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Chloroformate derivatization for tracing the fate of Amino acids in cells and tissues by multiple stable isotope resolved metabolomics (mSIRM)

Yang, Ye, Fan, Teresa W-M., Lane, Andrew N., Higashi, Richard M.
Analytica chimica acta 2017
amino acid metabolism, amino acids, analytical chemistry, carboxylation, derivatization, humans, liquid diet, lung neoplasms, lungs, mass spectrometry, metabolites, metabolomics, mice, models, patients, protein hydrolysates, pyruvic acid, quantitative analysis, salt content, spectrometers, stable isotopes, tracer techniques, tricarboxylic acid cycle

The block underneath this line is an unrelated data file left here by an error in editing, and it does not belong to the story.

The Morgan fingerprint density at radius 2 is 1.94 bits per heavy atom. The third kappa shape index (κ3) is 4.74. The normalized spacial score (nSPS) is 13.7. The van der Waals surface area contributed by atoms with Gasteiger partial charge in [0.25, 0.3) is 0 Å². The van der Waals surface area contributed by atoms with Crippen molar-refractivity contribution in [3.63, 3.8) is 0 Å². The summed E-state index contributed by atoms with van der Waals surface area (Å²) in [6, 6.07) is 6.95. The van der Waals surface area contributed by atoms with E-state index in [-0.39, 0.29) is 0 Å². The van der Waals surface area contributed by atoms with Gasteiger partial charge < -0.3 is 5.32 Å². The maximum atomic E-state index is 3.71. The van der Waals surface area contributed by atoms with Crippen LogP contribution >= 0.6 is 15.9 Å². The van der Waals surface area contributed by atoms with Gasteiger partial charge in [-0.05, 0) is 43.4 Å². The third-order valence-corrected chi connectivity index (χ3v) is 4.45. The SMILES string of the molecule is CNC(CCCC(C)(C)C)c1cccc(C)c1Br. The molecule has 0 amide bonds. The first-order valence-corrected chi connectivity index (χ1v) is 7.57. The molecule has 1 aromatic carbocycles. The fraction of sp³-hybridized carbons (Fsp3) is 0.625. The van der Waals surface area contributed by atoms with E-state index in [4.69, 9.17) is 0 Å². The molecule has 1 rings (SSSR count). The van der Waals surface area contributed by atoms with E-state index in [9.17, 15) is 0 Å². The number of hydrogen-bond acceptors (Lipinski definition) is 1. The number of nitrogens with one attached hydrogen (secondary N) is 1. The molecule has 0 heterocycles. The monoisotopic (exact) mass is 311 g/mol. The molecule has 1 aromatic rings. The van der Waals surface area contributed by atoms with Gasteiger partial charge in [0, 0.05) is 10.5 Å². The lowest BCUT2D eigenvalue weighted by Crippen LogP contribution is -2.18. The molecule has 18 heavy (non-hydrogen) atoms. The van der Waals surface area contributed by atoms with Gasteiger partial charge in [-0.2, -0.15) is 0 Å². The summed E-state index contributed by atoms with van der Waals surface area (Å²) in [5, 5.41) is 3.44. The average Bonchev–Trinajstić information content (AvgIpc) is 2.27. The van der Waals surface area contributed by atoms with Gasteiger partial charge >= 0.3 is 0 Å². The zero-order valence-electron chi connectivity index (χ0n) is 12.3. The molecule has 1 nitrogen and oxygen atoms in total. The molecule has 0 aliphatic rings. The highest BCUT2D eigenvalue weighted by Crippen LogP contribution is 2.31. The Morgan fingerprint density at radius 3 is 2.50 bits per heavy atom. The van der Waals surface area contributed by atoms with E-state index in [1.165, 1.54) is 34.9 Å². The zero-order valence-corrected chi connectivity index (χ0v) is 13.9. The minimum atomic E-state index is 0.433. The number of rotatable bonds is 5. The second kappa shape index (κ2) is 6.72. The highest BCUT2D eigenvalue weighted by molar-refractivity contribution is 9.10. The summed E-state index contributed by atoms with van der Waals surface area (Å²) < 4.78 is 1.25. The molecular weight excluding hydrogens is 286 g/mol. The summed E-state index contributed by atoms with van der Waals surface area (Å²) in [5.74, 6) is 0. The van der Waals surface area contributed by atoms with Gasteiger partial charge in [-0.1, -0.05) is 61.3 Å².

Amino acids have crucial roles in central metabolism, both anabolic and catabolic. To elucidate these roles, steady-state concentrations of amino acids alone are insufficient, as each amino acid participates in multiple pathways and functions in a complex network, which can also be compartmentalized. Stable Isotope-Resolved Metabolomics (SIRM) is an approach that uses atom-resolved tracking of metabolites through biochemical transformations in cells, tissues, or whole organisms. Using different elemental stable isotopes to label multiple metabolite precursors makes it possible to resolve simultaneously the utilization of these precursors in a single experiment. Conversely, a single precursor labeled with two (or more) different elemental isotopes can trace the allocation of e.g. C and N atoms through the network.Such dual-label experiments however challenge the resolution of conventional mass spectrometers, which must distinguish the neutron mass differences among different elemental isotopes. This requires ultrahigh resolution Fourier transform mass spectrometry (UHR-FTMS). When combined with direct infusion nano-electrospray ion source (nano-ESI), UHR-FTMS can provide rapid, global, and quantitative analysis of all possible mass isotopologues of metabolites. Unfortunately, very low mass polar metabolites such as amino acids can be difficult to analyze by current models of UHR-FTMS, plus the high salt content present in typical cell or tissue polar extracts may cause unacceptable ion suppression for sources such as nano-ESI.Here we describe a modified method of ethyl chloroformate (ECF) derivatization of amino acids to enable rapid quantitative analysis of stable isotope labeled amino acids using nano-ESI UHR-FTMS. This method showed excellent linearity with quantifiable limits in the low nanomolar range represented in microgram quantities of biological specimens, which results in extracts with total analyte abundances in the low to sub-femtomole range. We have applied this method to profile amino acids and their labeling patterns in 13C and 2H doubly labeled PC9 cell extracts, cancerous and non-cancerous tissue extracts from a lung cancer patient and their protein hydrolysates as well as plasma extracts from mice fed with a liquid diet containing 13C6-glucose (Glc).The multi-element isotopologue distributions provided key insights into amino acid metabolism and intracellular pools in human lung cancer tissues in high detail. The 13C labeling of Asp and Glu revealed de novo synthesis of these amino acids from 13C6-Glc via the Krebs cycle, specifically the elevated level of 13C3-labeled Asp and Glu in cancerous versus non-cancerous lung tissues was consistent with enhanced pyruvate carboxylation. In addition, tracking the fate of double tracers, (13C6-Glc + 2H2-Gly or 13C6-Glc + 2H3-Ser) in PC9 cells clearly resolved pools of Ser and Gly synthesized de novo from 13C6-Glc (13C3-Ser and 13C2-Gly) versus Ser and Gly derived from external sources (2H3-Ser, 2H2-Gly). Moreover the complex 2H labeling patterns of the latter were results of Ser and Gly exchange through active Ser-Gly one-carbon metabolic pathway in PC9 cells.